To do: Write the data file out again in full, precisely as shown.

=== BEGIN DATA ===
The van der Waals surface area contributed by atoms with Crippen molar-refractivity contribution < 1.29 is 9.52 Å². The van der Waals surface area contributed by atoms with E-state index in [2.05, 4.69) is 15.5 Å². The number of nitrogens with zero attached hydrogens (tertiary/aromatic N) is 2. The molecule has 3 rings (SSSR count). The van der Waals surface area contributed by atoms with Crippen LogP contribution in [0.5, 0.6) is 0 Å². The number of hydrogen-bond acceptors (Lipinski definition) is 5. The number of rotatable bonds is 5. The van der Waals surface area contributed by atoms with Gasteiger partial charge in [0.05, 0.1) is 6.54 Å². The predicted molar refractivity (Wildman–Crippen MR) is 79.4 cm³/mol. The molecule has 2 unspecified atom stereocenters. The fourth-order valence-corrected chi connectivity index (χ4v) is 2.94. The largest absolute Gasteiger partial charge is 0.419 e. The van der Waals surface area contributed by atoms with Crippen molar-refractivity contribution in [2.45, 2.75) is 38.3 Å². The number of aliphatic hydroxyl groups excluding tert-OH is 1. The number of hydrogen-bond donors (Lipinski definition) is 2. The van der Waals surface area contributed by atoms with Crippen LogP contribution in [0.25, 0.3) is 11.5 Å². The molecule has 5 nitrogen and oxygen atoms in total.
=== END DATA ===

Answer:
The van der Waals surface area contributed by atoms with Crippen molar-refractivity contribution < 1.29 is 9.52 Å². The van der Waals surface area contributed by atoms with E-state index in [2.05, 4.69) is 15.5 Å². The number of nitrogens with zero attached hydrogens (tertiary/aromatic N) is 2. The molecule has 3 rings (SSSR count). The van der Waals surface area contributed by atoms with Crippen LogP contribution in [0.5, 0.6) is 0 Å². The number of hydrogen-bond acceptors (Lipinski definition) is 5. The number of rotatable bonds is 5. The van der Waals surface area contributed by atoms with Gasteiger partial charge in [0.05, 0.1) is 6.54 Å². The predicted molar refractivity (Wildman–Crippen MR) is 79.4 cm³/mol. The molecule has 2 unspecified atom stereocenters. The fourth-order valence-corrected chi connectivity index (χ4v) is 2.94. The largest absolute Gasteiger partial charge is 0.419 e. The van der Waals surface area contributed by atoms with Crippen molar-refractivity contribution in [2.45, 2.75) is 38.3 Å². The number of aliphatic hydroxyl groups excluding tert-OH is 1. The number of hydrogen-bond donors (Lipinski definition) is 2. The van der Waals surface area contributed by atoms with Crippen LogP contribution in [0.25, 0.3) is 11.5 Å². The molecule has 5 nitrogen and oxygen atoms in total.